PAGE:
Hye Thyme Cafe: Chicken and Hot Italian Sausage Pasta Nests

Welcome to the Hy
e Thyme Cafe. Although not all of my recipes are Armenian, the name is a little nod to my Armenian grandmother who is no longer with us. The Hye refers to all things related to her homeland, and she represents all things food-related to me, so the two just seemed to go together. I can't even claim that my Armenian recipes are truly Armenian, since Greece, Turkey, Armenia, Lebanon, Syria, and even Egypt share so many foods that they've all sort of morphed into one over thousands of years.

Whether you like to cook, bake, have never done either, or just like to play with your food...come on in and join me! :)


Wednesday, October 10, 2012

Chicken and Hot Italian Sausage Pasta Nests



I'm starting to wonder if my new kitchen is jinxed ... or someone put the gris-gris on me. Maybe its because a bunch of my pots and pans seem to have vanished somehow and I'm not using the right tools at the moment, but it seems like almost everything I've cooked or baked lately has had some sort of "issue." This time, it was the pasta.


If you've been following along, you know that I will periodically crumble and brown a batch of vermicelli (Shehrieh - pronounced shy-rah) to have on hand for making Pilaf. OK, so a new apartment called for a new batch. When I can find it, I like to buy the kind that comes shaped like a bird's nest. That way, instead of breaking long strands of pasta, I can just squeeze the "nests" to break them up over a cookie sheet and pop it in the oven to brown.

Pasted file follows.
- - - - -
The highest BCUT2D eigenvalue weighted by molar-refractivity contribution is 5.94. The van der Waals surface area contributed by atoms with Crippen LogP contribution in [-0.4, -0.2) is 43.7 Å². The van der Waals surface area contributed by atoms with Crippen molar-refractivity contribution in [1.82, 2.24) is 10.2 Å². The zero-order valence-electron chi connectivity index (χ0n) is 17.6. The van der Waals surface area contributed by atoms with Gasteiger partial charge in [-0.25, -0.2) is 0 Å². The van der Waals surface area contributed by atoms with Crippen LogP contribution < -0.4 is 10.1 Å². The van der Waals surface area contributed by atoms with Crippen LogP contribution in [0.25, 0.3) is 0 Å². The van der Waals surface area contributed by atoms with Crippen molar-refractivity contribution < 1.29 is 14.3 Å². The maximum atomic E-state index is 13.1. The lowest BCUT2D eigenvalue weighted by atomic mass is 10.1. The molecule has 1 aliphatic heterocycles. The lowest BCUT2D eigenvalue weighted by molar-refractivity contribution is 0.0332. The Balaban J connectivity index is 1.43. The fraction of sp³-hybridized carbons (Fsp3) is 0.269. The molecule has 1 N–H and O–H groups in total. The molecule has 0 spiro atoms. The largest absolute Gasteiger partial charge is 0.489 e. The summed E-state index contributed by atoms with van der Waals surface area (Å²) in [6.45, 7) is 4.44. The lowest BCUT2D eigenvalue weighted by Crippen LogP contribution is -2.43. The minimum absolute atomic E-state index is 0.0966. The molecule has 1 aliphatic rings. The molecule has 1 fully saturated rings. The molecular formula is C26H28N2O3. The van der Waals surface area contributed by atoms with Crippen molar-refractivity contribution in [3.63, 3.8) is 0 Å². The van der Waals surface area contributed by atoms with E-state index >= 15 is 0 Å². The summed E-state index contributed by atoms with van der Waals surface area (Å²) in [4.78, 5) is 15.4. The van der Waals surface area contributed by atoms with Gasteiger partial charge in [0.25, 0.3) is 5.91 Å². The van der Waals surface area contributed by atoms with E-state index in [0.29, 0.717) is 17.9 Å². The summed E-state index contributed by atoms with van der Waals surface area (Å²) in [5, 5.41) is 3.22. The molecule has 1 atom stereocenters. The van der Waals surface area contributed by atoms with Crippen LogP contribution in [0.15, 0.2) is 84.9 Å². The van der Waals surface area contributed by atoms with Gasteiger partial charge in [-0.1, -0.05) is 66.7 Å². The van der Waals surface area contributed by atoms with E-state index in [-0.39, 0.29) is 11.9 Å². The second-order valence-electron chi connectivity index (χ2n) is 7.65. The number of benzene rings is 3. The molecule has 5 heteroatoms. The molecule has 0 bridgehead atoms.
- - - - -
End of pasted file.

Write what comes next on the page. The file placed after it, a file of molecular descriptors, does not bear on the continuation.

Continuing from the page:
Because there are more nests in a box than I will use in a year for Pilaf, I got it in my head to use some of that pasta for this dish, rather than penne or something else. That turned out to be a big mistake. For some reason, the pasta turned out very gummy.  I was thinking the knots in the center might come out a little chewy, like fried wontons, but I didn't expect the whole nest to cook strangely. Sigh! At least the rest of the dish turned out great. Next time, I'll either boil regular spaghetti and use tongs to try and twist it into a nest, or just go with the penne.


This made enough for two, but since I'm only one, I'm thinking of draining the liquid out of the leftovers, chopping it a little finer and turning it into a pizza or calzone.



INGREDIENTS :
1 chicken breast, cooked and chopped or torn into bite-sized pieces
2 links hot Italian sausage
1 medium red onion, chopped
1/2 orange Bell pepper, chopped
1 clove garlic, minced
2 t olive oil
1 can Del Monte Petite Diced Tomatoes with Zesty Jalapeno
Pasta of choice
1 can chicken broth (optional for cooking pasta)
Fresh parsley or other herb for garnish

Cook the sausage per the package directions - in my case, that meant keeping them moving in a covered pan with 3T of water for 12-15 minutes, then for another 15-20 uncovered until fully cooked.

While you're doing that, you can get a pot boiling for your pasta. I cooked mine in chicken broth instead of water.